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Speeches and public statements

Last edited: January 03, 2012

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Public speaking is important for any campaign that includes public events. Speeches, oral statements and formal declarations can be made at the start or end of rallies and marches, at conferences, and during the sessions of international treaty monitoring bodies (such as CEDAW). Distribute copies of a written version of the statement to any relevant stakeholders. The written version can take different forms – for general tips on the format and content see Policy briefs and Letters and petitions.

A good example is the Third World Congress (WCIII) Against the Sexual Exploitation of Children and Adolescents held in Rio de Janeiro, Brazil in 2008 that provided a venue for 137 governments, civil society representatives, UN agencies, international and intergovernmental organisations, the private sector, children and young people as well as new actors, such as representatives from industry, religious leaders, national ombudspersons and First Ladies to review global commitments and galvanize international will and support for the protection of children and adolescents. The result of this Congress was an agreed public statement – the ECPAT Rio de Janeiro Declaration: A Snapshot Summary for Children and Adolescents, 2009, that was made accessible to children and adolescents.

Making a speech – Practical tips

  • Plan your speech. Clarify your objective and express your message in a way that captures the attention of your audience. If you speak to an audience  with little awareness of the causes and consequences of VAW, point out facts which show that VAW is a problem affecting the entire society, and that women and girls, men and boys are likely to benefit from ending such violence. Think of questions your audience may ask, and prepare keywords for the answers.
  • Prepare a written, structured outline. You can use the outline, or a set of cue cards, during the speech. Prepare any visual aids you want to use.
  • Your introduction should explain who you are, present the topic and why it is important. It should engage listeners, e.g. with an anecdote, a friendly comment about the venue, or a striking statistic on violence against women and girls that your audience (including men) can relate to (e.g. “one in three women, i.e. probably a third of the women in this room, has experienced VAW”). In the main body of the speech, you present your argument. You conclude with a call for action or a provocative question. Use short, clear sentences and adapt your style to the audience.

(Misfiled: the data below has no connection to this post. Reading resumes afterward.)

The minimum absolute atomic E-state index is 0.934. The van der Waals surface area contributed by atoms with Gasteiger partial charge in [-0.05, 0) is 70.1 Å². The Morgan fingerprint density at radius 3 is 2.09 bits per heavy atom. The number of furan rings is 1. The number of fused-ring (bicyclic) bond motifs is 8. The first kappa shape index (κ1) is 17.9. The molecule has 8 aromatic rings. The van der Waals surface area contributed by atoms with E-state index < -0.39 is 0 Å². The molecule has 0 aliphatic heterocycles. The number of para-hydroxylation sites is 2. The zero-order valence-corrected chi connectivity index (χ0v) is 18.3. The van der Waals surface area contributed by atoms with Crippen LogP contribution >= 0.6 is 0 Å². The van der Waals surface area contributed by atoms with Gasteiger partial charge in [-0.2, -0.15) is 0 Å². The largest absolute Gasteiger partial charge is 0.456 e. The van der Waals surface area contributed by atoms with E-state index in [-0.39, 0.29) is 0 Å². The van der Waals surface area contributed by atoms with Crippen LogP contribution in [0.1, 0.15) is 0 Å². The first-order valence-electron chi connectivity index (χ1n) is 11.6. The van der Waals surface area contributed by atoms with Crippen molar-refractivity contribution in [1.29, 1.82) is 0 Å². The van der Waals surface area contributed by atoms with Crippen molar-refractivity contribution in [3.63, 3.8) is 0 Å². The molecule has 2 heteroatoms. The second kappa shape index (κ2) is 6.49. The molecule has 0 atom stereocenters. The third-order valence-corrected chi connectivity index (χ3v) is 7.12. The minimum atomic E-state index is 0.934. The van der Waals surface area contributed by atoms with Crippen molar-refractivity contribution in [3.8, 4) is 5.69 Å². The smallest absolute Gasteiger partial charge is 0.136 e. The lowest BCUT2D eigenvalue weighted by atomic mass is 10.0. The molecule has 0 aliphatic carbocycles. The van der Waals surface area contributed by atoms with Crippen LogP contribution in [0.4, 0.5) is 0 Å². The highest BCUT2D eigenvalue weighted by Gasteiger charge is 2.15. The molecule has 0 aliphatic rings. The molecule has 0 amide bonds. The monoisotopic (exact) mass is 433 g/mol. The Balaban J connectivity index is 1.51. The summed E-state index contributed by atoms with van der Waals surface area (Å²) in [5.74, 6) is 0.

• Rehearse your speech, possibly with friends or colleagues who can give feed-back. Rehearsing is also a good way to check how much time you will take: a well-structured, inspirational five-minute speech can be more effective than a 30-minute talk.
  • During the speech, follow your outline; avoid “drifting” into other topics.
  • Use visual aids – e.g. images and headlines – to support your argument. If you use slides or digital presentations (e.g. Power Point), keep texts short and graphics simple to avoid distracting the listeners. For a 10-minute presentation, do not use more than 5-10 slides with a maximum of 5 lines of text on them. Images can be more effective than words.
  • During the speech, maintain eye-contact with the listeners and be yourself, even if you feel nervous. Avoid reading your full speech text unless you have no other choice.
  • When answering questions, remain close to your topic and politely decline to get drawn into discussions that are not of central importance to your cause. If you do not know the answer to a question, do not pretend you do. If you are asked aggressive questions or inappropriate comments, stay calm: you do not need to persuade everyone.

If your campaign alliance does not include confident speakers, identify training courses in your region, or run your own course by regularly presenting speeches to each other and giving feed-back.

Bear in mind: Speaking to a crowd on VAW, a deeply entrenched social issue, can be challenging, as hecklers may use “identity-baiting”, i.e. attacks on the grounds of your sex, private life, or nationality. Be prepared for such attacks and decide how you will respond to them – you can choose to simply ignore them, or find an appropriate, calm response which makes it clear that your campaign topic is a legitimate and public issue.